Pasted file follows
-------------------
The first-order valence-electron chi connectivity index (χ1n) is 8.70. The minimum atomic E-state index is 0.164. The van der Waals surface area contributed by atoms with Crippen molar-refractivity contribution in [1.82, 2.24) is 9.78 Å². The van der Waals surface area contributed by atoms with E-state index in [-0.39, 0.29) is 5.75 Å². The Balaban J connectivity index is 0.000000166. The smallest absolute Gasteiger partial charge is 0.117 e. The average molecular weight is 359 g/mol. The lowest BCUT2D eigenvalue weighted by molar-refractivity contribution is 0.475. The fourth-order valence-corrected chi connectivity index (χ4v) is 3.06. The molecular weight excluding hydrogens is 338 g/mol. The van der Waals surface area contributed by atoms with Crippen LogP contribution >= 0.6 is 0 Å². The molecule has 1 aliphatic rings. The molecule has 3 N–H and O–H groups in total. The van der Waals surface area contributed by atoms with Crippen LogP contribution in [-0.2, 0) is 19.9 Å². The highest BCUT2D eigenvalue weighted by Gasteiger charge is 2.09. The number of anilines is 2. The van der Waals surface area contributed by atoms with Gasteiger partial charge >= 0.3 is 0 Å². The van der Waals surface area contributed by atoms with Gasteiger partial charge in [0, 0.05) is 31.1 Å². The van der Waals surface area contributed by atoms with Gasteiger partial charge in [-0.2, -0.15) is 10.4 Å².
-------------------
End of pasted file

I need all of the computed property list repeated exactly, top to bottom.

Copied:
The first-order valence-electron chi connectivity index (χ1n) is 8.70. The minimum atomic E-state index is 0.164. The van der Waals surface area contributed by atoms with Crippen molar-refractivity contribution in [1.82, 2.24) is 9.78 Å². The van der Waals surface area contributed by atoms with E-state index in [-0.39, 0.29) is 5.75 Å². The Balaban J connectivity index is 0.000000166. The smallest absolute Gasteiger partial charge is 0.117 e. The average molecular weight is 359 g/mol. The lowest BCUT2D eigenvalue weighted by molar-refractivity contribution is 0.475. The fourth-order valence-corrected chi connectivity index (χ4v) is 3.06. The molecular weight excluding hydrogens is 338 g/mol. The van der Waals surface area contributed by atoms with Crippen LogP contribution >= 0.6 is 0 Å². The molecule has 1 aliphatic rings. The molecule has 3 N–H and O–H groups in total. The van der Waals surface area contributed by atoms with Crippen LogP contribution in [-0.2, 0) is 19.9 Å². The highest BCUT2D eigenvalue weighted by Gasteiger charge is 2.09. The number of anilines is 2. The van der Waals surface area contributed by atoms with Gasteiger partial charge >= 0.3 is 0 Å². The van der Waals surface area contributed by atoms with Gasteiger partial charge in [0, 0.05) is 31.1 Å². The van der Waals surface area contributed by atoms with Gasteiger partial charge in [-0.2, -0.15) is 10.4 Å².